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The use of cinacalcet after pediatric renal transplantation: an international CERTAIN Registry analysis


Bernardor, Julie; Schmitt, Claus Peter; Oh, Jun; Sellier-Leclerc, Anne-Laure; Büscher, Anja; Dello Strologo, Luca; Genc, Gurkan; John, Ulrike; Weitz, Marcus; Zirngibl, Matthias; Krupka, Kai; Tönshoff, Burkhard; Bacchetta, Justine (2020). The use of cinacalcet after pediatric renal transplantation: an international CERTAIN Registry analysis. Pediatric Nephrology, 35(9):1707-1718.

Abstract

BACKGROUND

Secondary hyperparathyroidism (SHPT) may persist after renal transplantation (RTx), inducing hypophosphatemia and hypercalcemia that precludes the use of vitamin D analogs. The calcimimetic cinacalcet improved plasma calcium and parathyroid hormone (PTH) levels in randomized controlled trials in adults after RTx, but pediatric data are scarce.

METHODS

In this retrospective study, we analyzed 20 pediatric patients from the Cooperative European Paediatric Renal TransplAnt Initiative (CERTAIN) Registry who received cinacalcet after RTx. The results are presented as median and interquartile range (25th-75th percentile).

RESULTS

At 13.7 (11.0-16.5) years of age, 20 pediatric patients received a renal allograft. Cinacalcet was introduced at 0.4 (0.3-2.7) years post-transplant at an estimated glomerular filtration rate (eGFR) of 50 (34-66) mL/min/1.73 m$^{2}$, plasma calcium of 2.58 (2.39-2.71) mmol/L, age-standardized (z score) phosphate of - 1.7 (- 2.7-- 0.4), and PTH of 136 (95-236) ng/L. The starting dose of cinacalcet was 0.5 (0.3-0.8) mg/kg per day, with a maximum dose of 1.1 (0.5-1.3) mg/kg per day. With a follow-up of 3.0 (1.5-3.6) years on cinacalcet therapy, eGFR remained stable; PTH levels decreased to 66 (56-124) ng/L at the last follow-up (p = 0.015). One patient displayed hypocalcemia (1.8 mmol/L). Cinacalcet was withdrawn in three patients (hypocalcemia, parathyroidectomy, incompliance). Nephrocalcinosis of the graft was not reported.

CONCLUSIONS

This pilot study suggests that cinacalcet as off-label therapy for SHPT after pediatric RTx is efficacious in controlling post-transplant SHPT with acceptable tolerability. Continuing cinacalcet even with normal PTH can lead to dangerous life-threatening hypocalcemia. Therefore, at each subsequent visit, the need to continue cinacalcet must be assessed.

Abstract

BACKGROUND

Secondary hyperparathyroidism (SHPT) may persist after renal transplantation (RTx), inducing hypophosphatemia and hypercalcemia that precludes the use of vitamin D analogs. The calcimimetic cinacalcet improved plasma calcium and parathyroid hormone (PTH) levels in randomized controlled trials in adults after RTx, but pediatric data are scarce.

METHODS

In this retrospective study, we analyzed 20 pediatric patients from the Cooperative European Paediatric Renal TransplAnt Initiative (CERTAIN) Registry who received cinacalcet after RTx. The results are presented as median and interquartile range (25th-75th percentile).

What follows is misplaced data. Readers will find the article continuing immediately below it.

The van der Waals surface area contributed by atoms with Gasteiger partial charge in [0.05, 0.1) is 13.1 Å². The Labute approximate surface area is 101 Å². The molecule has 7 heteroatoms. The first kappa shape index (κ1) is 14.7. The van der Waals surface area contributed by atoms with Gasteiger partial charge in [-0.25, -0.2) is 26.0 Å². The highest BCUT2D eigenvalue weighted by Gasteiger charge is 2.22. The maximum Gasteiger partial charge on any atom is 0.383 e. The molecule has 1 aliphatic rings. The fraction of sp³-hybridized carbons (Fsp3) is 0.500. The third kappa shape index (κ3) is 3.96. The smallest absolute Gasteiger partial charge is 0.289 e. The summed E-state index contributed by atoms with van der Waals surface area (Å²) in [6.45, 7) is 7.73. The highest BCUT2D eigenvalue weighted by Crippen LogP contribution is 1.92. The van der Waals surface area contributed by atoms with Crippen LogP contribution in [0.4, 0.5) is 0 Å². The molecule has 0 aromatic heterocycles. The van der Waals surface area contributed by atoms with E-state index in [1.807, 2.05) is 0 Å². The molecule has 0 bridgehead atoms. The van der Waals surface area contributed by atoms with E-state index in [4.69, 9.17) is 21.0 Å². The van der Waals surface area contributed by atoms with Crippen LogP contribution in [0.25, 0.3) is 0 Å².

RESULTS

At 13.7 (11.0-16.5) years of age, 20 pediatric patients received a renal allograft. Cinacalcet was introduced at 0.4 (0.3-2.7) years post-transplant at an estimated glomerular filtration rate (eGFR) of 50 (34-66) mL/min/1.73 m$^{2}$, plasma calcium of 2.58 (2.39-2.71) mmol/L, age-standardized (z score) phosphate of - 1.7 (- 2.7-- 0.4), and PTH of 136 (95-236) ng/L. The starting dose of cinacalcet was 0.5 (0.3-0.8) mg/kg per day, with a maximum dose of 1.1 (0.5-1.3) mg/kg per day. With a follow-up of 3.0 (1.5-3.6) years on cinacalcet therapy, eGFR remained stable; PTH levels decreased to 66 (56-124) ng/L at the last follow-up (p = 0.015). One patient displayed hypocalcemia (1.8 mmol/L). Cinacalcet was withdrawn in three patients (hypocalcemia, parathyroidectomy, incompliance). Nephrocalcinosis of the graft was not reported.

CONCLUSIONS

This pilot study suggests that cinacalcet as off-label therapy for SHPT after pediatric RTx is efficacious in controlling post-transplant SHPT with acceptable tolerability. Continuing cinacalcet even with normal PTH can lead to dangerous life-threatening hypocalcemia. Therefore, at each subsequent visit, the need to continue cinacalcet must be assessed.

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Additional indexing

Item Type:Journal Article, refereed, original work
Communities & Collections:04 Faculty of Medicine > University Children's Hospital Zurich > Medical Clinic
04 Faculty of Medicine > University Children's Hospital Zurich > Clinic for Surgery
Dewey Decimal Classification:610 Medicine & health
Scopus Subject Areas:Health Sciences > Pediatrics, Perinatology and Child Health
Health Sciences > Nephrology
Language:English
Date:4 May 2020
Deposited On:04 Feb 2021 08:21
Last Modified:05 Feb 2021 21:05
Publisher:Springer
ISSN:0931-041X
OA Status:Closed
Publisher DOI:https://doi.org/10.1007/s00467-020-04558-8
PubMed ID:32367310

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